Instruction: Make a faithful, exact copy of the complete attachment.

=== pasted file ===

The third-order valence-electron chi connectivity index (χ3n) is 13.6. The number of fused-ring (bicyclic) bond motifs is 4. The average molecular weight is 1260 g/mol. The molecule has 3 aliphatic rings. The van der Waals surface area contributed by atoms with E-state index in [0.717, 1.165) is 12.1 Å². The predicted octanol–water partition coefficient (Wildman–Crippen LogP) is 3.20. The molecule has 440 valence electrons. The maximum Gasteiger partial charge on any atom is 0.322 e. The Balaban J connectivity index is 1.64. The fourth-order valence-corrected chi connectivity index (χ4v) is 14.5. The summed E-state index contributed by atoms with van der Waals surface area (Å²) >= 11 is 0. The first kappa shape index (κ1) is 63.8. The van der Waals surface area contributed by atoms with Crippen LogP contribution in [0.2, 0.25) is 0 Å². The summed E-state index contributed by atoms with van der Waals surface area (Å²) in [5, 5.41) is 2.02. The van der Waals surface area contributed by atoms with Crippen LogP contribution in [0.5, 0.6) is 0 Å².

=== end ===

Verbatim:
The third-order valence-electron chi connectivity index (χ3n) is 13.6. The number of fused-ring (bicyclic) bond motifs is 4. The average molecular weight is 1260 g/mol. The molecule has 3 aliphatic rings. The van der Waals surface area contributed by atoms with E-state index in [0.717, 1.165) is 12.1 Å². The predicted octanol–water partition coefficient (Wildman–Crippen LogP) is 3.20. The molecule has 440 valence electrons. The maximum Gasteiger partial charge on any atom is 0.322 e. The Balaban J connectivity index is 1.64. The fourth-order valence-corrected chi connectivity index (χ4v) is 14.5. The summed E-state index contributed by atoms with van der Waals surface area (Å²) >= 11 is 0. The first kappa shape index (κ1) is 63.8. The van der Waals surface area contributed by atoms with Crippen LogP contribution in [0.2, 0.25) is 0 Å². The summed E-state index contributed by atoms with van der Waals surface area (Å²) in [5, 5.41) is 2.02. The van der Waals surface area contributed by atoms with Crippen LogP contribution in [0.5, 0.6) is 0 Å².